A good portion of malicious cyber activity over the last year has come in the form of ransomware, which CSD has engaged in confronting. “Ransomware is a national security threat,” the director stated. “And the NSA obviously has a role to play in combating it in partnership with the U.S. Cyber Command. Specifically, we focus on ransomware that is targeting the most critical infrastructure and national security systems from the defense industrial base. We’ve joined with U.S. government and private sector partners in working to make ransomware operations more difficult for adversaries. We want these things to be less scalable and, frankly, less lucrative for malicious cyber actors. Our foreign intelligence informs policymakers and diplomats as to how they can pursue the safe havens from which ransomware actors are conducting their attacks.”

In addition, the agency released previously classified reverse engineering software into the public domain in 2019, a key step in fighting attacks. The open-source tool, called Ghidra, helps to speed up the process of identifying and understanding cyber attacks through reverse engineering. The NSA specifies that Ghidra also features a processor modeling language known as Sleigh that interprets how machine language instructions are dissembled and transformed into the tool’s so-called P-code representation. “Other significant functions are an undo/redo feature, multiuser collaboration repository and scripting,” according to NSA Public Affairs Officers Natalie Pittore and Liam Davitt.

“Ghidra, if you’re not familiar, is NSA’s open-source reverse engineering tool that we released three years ago at the RSA Conference,” Mammen explained. “If you’re not familiar with it, it is available to anyone. All of you, even people in college, people in high school. You can download it and have access to really a cutting-edge server security tool of reverse engineering. With the release of Ghidra, we set to build a community of dedicated and educated users. And by making the software free, even students can develop the technical proficiency to work on advanced cybersecurity problems.”

At the same time, the NSA is increasing its capabilities at Ft. Meade. In October, the agency opened a new center as part of its $4.6 billion East Campus expansion of seven buildings—and four parking garages for employees—that began in 2014 and will conclude in 2028. The Morrison Center—named for Maj. Gen. John E. Morrison, USAF, who served as head of the NSA’s signals intelligence organizations in the late 1960s and was the founder of the agency’s National Security Operations Center—will host the NSA’s new National Security Operations Center facilities.

“As digital threats to our nation and allies continue to rise, the Morrison Center is designed to enhance NSA’s ability to defend national security information systems and protect our nation’s critical data,” the agency stated in a release.

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“We’ve seen nation-state cyber competitors participate in ‘tit-for-tat’ type media campaigns, exposing tools that they alleged to be used by NSA and the CIA,” says Tahira Mammen, director, Cybersecurity, NSA Texas, speaking at the AFCEA Alamo ACE conference in November.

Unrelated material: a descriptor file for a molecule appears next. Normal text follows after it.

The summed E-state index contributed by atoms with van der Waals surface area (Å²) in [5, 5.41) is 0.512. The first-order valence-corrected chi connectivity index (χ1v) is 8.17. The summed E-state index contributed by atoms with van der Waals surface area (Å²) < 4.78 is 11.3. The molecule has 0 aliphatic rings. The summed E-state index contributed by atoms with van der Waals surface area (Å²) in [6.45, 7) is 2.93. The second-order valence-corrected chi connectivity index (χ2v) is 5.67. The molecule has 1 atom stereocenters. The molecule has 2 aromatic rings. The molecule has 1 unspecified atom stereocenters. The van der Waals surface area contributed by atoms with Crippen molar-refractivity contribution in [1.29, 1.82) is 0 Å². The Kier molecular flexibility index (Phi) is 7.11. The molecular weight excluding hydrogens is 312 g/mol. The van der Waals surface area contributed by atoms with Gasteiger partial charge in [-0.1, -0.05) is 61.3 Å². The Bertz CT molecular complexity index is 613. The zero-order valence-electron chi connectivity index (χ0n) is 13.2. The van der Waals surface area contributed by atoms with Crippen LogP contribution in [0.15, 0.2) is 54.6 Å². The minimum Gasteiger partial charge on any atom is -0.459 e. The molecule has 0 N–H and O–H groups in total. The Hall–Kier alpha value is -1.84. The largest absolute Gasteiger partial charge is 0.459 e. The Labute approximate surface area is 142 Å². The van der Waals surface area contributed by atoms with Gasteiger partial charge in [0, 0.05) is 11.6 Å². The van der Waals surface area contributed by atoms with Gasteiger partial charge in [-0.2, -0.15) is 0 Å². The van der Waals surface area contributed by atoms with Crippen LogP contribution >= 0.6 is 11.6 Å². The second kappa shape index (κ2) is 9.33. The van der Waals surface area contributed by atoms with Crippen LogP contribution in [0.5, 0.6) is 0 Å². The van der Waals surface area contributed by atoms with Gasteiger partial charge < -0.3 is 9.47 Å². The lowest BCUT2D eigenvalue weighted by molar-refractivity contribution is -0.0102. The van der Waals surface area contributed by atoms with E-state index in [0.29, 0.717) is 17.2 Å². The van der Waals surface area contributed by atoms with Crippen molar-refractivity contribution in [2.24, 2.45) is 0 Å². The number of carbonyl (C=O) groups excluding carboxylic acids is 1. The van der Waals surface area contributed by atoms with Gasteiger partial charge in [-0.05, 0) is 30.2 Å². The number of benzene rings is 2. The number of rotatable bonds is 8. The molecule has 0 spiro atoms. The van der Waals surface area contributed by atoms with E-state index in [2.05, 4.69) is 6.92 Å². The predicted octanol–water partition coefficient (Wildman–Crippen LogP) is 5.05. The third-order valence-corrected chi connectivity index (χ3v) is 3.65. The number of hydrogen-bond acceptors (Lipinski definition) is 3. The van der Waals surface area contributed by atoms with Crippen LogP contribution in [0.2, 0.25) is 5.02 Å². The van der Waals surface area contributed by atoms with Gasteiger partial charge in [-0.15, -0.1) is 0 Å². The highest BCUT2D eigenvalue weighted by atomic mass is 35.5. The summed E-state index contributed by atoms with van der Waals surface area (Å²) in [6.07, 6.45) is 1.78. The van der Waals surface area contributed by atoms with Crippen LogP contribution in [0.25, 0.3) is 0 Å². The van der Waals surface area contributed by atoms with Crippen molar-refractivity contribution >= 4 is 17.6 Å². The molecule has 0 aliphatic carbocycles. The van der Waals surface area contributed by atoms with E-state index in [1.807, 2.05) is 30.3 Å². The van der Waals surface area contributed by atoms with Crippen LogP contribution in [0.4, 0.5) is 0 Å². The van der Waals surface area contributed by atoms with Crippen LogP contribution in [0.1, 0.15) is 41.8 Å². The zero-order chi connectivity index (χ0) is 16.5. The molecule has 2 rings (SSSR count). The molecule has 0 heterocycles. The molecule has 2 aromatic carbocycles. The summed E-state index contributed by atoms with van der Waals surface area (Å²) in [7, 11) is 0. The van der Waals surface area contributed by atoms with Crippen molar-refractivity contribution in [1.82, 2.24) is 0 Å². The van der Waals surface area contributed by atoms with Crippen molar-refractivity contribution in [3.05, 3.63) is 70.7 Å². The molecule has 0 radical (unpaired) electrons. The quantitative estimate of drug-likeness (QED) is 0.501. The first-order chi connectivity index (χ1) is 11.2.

“We’ve seen nation-state cyber competitors participate in ‘tit-for-tat’ type media campaigns, exposing tools that they alleged to be used by NSA and the CIA,” says Tahira Mammen, director, Cybersecurity, NSA Texas, speaking at the AFCEA Alamo ACE conference in November.

In unveiling the facility to reporters in October, NSA Director and Commander of U.S. Cyber Command Gen. Paul Nakasone, USA, noted that the Morrison Center would be a central place for conducting cyber, cryptographic and other operations.

“Why is this place important? Because it’s going to house our nerve center, which is our National Security Operations Center,” he said. “And it is a reflection of the world in which we operate today, which is video, which is at high bandwidth, which is increasingly with the private sector, which is increasingly with a variety of partners. Those are all things that the technology that this center will allow us to do.”

The agency expects the Morrison Center to reach full operating capability in the next six months. “The last major construction, really, was 25 years ago here,” Gen. Nakasone noted. “So, we are anxious to continue to open up our buildings here on the East Campus. I think that what we will find is just a continued greeting of our workforce as they see this and say, “Wow, I really want to work here.”

The kind of people that the NSA needs for cyber and other operations are those committed to defending the nation, Mammen stated. “And if you join us, you’ll get to see these threats from a whole different vantage point.”

She encouraged people of all levels, from high school to college students, veterans, NSA alumni and industry experts, to join the NSA’s cyber mission and project against the PRC and other countries and organizations threatening our security and daily life.

“This is why NSA wants you to be part of our world-renowned globally significant cybersecurity team that uncovers defenses and can see the intricate techniques of our highly capable cyber adversaries,” Mammen stated.

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The National Security Agency’s new state-of-the-art Morrison Center will house the agency’s National Security Operations Center and help it to confront digital threats, defend national security information systems and protect the nation’s critical data, the agency says.
The National Security Agency’s new state-of-the-art Morrison Center will house the agency’s National Security Operations Center and help it to confront digital threats, defend national security information systems and protect the nation’s critical data, the agency says. Credit: NSA